Either way...get some snap caps.
 

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Drewbacca said:
Any time your "use" something it's bad for the gun. So for the sake of argument, just breathing is "bad" for your lungs. That being said, it's a $350 gun...does it really matter? You're not clicking away at your Ed Brown or anything.

Well, I am a police officer with 13 years service. I really like my PT145, I carry it off duty. It has never let me down. I have 5 kids and a wife to support so I had to buy a gun for off duty that was dependable and affordable. The PT145 has been both. I have had mine for 2 years and shoot it every month. It has never jammed or misfired. But I buy good ammo and clean it after every shoot. However, that being said, your quote, "it's a $350 gun...does it really matter?" proves that you are to young to be talking about this or to stupid. Perhaps both.
 

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I hear a lot of people on both sides of the fence so I dont know if it will or will not hurt anything. All I can tell you is this...I have not once heard anyone say "had to send my gun back cause I dry fired it to many times and something messed up" I have never heard a gun Smith say he had to fix anything that was directly related to someone dry firing there weapon. Its about like poeple saying that smoking weed causes car crashes, but in all my 29 years I have not heard one news cast where the reporter says "the driver who caused the crash was smoking weed" so judge for yourself if you think dry firing will hurt anything ;)
 

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Drewbacca said:
What I am trying to say is that it's still "debatable" whether or not dry firing a pistol with an internal firing pin is really that bad for it or not.

Either way...get some snap caps.
What pistol DOESN'T have an internal firing pin? They don't work so well with the firing pin outside. :)

Joking aside, depending on the design, what happens when you dry fire is that the firing pin hits the shoulder in the inside of the firing pin hole. This can (again depending on the design of the pistol) over time cause the hold to deform or cause the firing pin to break. It is less of a problem with modern firearms than with the older ones, but the way I see it. Snap caps are cheap. Use 'em. Especially if the pistol you are dry firing is to be used for Self Defense. That's my .02.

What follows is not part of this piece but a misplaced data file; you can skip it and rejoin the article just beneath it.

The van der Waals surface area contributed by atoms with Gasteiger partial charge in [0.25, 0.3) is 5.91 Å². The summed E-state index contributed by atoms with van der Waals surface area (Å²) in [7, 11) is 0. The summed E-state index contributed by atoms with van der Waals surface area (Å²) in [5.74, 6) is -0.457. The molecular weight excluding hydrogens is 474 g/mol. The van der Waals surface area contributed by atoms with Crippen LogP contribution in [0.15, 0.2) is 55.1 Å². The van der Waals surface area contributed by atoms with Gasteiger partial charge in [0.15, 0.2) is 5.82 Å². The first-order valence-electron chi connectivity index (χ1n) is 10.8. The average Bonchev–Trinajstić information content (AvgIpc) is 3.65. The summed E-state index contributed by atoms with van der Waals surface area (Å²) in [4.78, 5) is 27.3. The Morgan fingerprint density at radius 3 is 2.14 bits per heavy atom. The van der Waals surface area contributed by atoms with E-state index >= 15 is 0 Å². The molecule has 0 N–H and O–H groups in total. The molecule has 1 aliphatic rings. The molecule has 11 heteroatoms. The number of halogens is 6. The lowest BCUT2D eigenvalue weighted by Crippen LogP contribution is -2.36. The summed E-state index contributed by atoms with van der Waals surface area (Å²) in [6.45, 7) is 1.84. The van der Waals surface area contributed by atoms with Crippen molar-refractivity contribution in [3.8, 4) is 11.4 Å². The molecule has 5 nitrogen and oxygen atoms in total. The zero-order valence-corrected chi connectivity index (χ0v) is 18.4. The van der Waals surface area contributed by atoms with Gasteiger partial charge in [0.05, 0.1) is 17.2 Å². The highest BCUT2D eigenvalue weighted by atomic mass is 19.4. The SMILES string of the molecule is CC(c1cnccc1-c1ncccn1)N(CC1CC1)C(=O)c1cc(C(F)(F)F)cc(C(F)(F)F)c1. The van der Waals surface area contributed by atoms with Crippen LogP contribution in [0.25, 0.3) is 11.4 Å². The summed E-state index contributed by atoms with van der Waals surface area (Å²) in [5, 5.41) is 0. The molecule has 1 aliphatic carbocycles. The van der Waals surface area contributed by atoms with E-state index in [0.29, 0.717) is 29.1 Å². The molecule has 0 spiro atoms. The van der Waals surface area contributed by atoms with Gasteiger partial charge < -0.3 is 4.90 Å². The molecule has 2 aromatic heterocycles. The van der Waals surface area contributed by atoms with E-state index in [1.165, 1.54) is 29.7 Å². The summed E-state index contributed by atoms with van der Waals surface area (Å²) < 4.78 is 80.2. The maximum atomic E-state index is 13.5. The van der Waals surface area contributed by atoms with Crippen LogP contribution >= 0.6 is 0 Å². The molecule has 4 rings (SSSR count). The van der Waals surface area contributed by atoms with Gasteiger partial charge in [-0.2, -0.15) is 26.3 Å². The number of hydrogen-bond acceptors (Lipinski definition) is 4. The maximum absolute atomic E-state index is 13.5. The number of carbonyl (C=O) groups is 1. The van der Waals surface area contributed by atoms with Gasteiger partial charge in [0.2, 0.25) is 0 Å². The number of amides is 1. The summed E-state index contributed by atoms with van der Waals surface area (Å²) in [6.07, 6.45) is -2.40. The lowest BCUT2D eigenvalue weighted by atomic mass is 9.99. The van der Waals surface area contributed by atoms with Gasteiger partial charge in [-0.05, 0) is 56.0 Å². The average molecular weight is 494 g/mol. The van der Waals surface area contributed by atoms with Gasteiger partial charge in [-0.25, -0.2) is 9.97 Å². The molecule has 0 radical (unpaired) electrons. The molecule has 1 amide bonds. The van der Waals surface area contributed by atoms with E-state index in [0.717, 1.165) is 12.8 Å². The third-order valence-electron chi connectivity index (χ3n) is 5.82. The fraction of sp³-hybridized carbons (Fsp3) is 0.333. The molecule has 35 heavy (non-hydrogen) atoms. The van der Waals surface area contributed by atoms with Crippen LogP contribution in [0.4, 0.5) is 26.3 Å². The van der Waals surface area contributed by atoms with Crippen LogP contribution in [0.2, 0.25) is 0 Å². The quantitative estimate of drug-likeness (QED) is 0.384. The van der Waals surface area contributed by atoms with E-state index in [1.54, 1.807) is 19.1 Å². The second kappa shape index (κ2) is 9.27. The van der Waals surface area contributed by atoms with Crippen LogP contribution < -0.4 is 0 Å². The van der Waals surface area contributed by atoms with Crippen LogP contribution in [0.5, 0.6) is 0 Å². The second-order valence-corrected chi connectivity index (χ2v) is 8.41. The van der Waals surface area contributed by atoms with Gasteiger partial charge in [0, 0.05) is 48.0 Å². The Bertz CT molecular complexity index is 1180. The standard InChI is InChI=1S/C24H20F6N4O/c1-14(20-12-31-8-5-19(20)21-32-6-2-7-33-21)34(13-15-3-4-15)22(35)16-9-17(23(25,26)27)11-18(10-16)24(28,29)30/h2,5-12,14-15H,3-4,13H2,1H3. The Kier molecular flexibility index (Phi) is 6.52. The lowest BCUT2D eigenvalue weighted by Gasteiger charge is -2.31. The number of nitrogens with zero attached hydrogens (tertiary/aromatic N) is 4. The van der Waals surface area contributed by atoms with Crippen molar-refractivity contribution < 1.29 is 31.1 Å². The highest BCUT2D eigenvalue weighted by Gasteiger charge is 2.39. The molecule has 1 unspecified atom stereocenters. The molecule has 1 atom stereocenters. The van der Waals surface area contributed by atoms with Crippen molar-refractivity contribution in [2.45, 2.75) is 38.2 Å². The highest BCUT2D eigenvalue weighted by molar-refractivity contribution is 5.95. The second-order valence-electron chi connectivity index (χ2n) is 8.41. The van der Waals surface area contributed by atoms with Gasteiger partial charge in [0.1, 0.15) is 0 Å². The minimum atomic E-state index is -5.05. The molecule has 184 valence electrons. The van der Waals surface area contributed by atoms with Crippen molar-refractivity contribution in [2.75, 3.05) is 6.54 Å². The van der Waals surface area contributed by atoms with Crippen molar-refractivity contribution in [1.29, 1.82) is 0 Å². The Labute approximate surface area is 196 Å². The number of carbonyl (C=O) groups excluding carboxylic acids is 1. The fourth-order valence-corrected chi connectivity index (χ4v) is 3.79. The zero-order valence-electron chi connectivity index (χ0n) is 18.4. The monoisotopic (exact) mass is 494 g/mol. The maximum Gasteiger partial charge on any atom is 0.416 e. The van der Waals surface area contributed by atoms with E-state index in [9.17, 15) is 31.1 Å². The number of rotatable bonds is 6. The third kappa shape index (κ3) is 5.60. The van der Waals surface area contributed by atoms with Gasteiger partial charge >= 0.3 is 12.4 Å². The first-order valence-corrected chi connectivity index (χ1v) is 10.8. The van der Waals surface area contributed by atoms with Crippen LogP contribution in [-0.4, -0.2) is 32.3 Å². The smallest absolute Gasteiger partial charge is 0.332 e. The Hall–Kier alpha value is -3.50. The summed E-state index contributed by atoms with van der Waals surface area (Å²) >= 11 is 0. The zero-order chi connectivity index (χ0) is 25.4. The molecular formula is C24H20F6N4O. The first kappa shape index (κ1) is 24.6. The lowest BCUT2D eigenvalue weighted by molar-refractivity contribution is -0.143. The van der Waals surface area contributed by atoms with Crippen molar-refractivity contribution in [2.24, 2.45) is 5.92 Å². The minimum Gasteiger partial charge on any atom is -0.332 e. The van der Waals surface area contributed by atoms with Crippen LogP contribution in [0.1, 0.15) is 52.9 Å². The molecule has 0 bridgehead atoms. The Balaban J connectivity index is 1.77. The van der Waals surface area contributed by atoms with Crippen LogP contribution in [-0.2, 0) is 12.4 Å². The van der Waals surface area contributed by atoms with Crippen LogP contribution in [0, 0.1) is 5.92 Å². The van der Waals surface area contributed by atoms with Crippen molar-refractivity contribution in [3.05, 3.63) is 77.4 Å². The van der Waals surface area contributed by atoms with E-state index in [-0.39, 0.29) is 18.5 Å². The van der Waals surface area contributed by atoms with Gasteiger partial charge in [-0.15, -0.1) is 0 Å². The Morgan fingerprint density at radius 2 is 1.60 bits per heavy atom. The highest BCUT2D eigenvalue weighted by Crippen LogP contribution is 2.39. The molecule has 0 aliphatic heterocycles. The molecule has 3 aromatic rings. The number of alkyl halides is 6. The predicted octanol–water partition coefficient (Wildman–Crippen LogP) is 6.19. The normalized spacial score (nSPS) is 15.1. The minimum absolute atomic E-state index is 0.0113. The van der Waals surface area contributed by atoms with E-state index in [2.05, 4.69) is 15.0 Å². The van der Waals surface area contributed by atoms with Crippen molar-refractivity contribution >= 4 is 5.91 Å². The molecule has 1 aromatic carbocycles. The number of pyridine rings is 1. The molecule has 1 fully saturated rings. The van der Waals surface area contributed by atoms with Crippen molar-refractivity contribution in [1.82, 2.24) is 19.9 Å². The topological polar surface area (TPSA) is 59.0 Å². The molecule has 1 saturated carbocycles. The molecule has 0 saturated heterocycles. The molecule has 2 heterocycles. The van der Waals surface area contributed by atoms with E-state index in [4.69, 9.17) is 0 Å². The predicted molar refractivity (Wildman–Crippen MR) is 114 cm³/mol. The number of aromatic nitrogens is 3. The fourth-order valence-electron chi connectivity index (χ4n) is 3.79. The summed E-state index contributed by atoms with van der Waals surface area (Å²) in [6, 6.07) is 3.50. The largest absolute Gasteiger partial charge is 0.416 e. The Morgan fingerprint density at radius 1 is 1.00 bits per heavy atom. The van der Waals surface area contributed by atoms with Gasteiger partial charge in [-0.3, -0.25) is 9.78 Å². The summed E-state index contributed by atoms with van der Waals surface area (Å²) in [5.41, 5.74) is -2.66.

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i have always felt that a small amt. of dry firing was acceptable on my guns, i could see where too much would accelerate wear on certain parts...one might assume that dry firing MAY increase the likelihood of a negligent discharge, by encouraging a slightly more haphazard way of treating the firearm....
 

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EDWARD96 said:
Well, I am a police officer with 13 years service. I really like my PT145, I carry it off duty. It has never let me down. I have 5 kids and a wife to support so I had to buy a gun for off duty that was dependable and affordable. The PT145 has been both. I have had mine for 2 years and shoot it every month. It has never jammed or misfired. But I buy good ammo and clean it after every shoot. However, that being said, your quote, "it's a $350 gun...does it really matter?" proves that you are to young to be talking about this or to stupid. Perhaps both.
Doesn't play well with others